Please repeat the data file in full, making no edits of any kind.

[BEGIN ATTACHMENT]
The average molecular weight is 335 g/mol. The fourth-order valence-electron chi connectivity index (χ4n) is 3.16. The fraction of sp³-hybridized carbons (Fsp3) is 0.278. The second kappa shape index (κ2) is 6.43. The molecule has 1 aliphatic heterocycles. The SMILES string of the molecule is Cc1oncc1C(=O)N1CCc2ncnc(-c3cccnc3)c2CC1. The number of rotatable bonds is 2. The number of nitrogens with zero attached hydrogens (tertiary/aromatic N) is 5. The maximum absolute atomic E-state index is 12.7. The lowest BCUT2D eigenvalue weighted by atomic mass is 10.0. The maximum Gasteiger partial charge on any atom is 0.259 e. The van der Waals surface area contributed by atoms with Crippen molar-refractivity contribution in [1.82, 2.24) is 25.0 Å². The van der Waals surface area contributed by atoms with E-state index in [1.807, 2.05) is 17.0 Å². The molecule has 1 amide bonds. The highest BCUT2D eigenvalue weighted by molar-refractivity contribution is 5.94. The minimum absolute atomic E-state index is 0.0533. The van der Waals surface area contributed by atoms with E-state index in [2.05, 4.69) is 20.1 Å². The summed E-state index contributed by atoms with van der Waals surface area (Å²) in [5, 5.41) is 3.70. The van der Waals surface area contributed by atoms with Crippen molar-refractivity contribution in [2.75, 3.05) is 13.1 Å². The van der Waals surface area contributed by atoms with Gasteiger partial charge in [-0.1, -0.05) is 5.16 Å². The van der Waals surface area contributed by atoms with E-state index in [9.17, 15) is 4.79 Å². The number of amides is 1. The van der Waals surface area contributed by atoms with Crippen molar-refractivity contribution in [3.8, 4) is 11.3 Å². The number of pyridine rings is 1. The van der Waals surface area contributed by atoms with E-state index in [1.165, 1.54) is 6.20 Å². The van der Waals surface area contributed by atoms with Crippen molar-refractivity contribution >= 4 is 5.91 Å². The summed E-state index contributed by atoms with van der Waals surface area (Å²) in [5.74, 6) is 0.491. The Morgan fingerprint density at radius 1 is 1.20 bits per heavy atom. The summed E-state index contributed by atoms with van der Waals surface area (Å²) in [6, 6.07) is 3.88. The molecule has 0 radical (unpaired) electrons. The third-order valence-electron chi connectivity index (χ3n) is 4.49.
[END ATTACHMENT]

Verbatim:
The average molecular weight is 335 g/mol. The fourth-order valence-electron chi connectivity index (χ4n) is 3.16. The fraction of sp³-hybridized carbons (Fsp3) is 0.278. The second kappa shape index (κ2) is 6.43. The molecule has 1 aliphatic heterocycles. The SMILES string of the molecule is Cc1oncc1C(=O)N1CCc2ncnc(-c3cccnc3)c2CC1. The number of rotatable bonds is 2. The number of nitrogens with zero attached hydrogens (tertiary/aromatic N) is 5. The maximum absolute atomic E-state index is 12.7. The lowest BCUT2D eigenvalue weighted by atomic mass is 10.0. The maximum Gasteiger partial charge on any atom is 0.259 e. The van der Waals surface area contributed by atoms with Crippen molar-refractivity contribution in [1.82, 2.24) is 25.0 Å². The van der Waals surface area contributed by atoms with E-state index in [1.807, 2.05) is 17.0 Å². The molecule has 1 amide bonds. The highest BCUT2D eigenvalue weighted by molar-refractivity contribution is 5.94. The minimum absolute atomic E-state index is 0.0533. The van der Waals surface area contributed by atoms with E-state index in [2.05, 4.69) is 20.1 Å². The summed E-state index contributed by atoms with van der Waals surface area (Å²) in [5, 5.41) is 3.70. The van der Waals surface area contributed by atoms with Crippen molar-refractivity contribution in [2.75, 3.05) is 13.1 Å². The van der Waals surface area contributed by atoms with Gasteiger partial charge in [-0.1, -0.05) is 5.16 Å². The van der Waals surface area contributed by atoms with E-state index in [9.17, 15) is 4.79 Å². The number of amides is 1. The van der Waals surface area contributed by atoms with Crippen molar-refractivity contribution in [3.8, 4) is 11.3 Å². The number of pyridine rings is 1. The van der Waals surface area contributed by atoms with E-state index in [1.165, 1.54) is 6.20 Å². The van der Waals surface area contributed by atoms with Crippen molar-refractivity contribution >= 4 is 5.91 Å². The summed E-state index contributed by atoms with van der Waals surface area (Å²) in [5.74, 6) is 0.491. The Morgan fingerprint density at radius 1 is 1.20 bits per heavy atom. The summed E-state index contributed by atoms with van der Waals surface area (Å²) in [6, 6.07) is 3.88. The molecule has 0 radical (unpaired) electrons. The third-order valence-electron chi connectivity index (χ3n) is 4.49.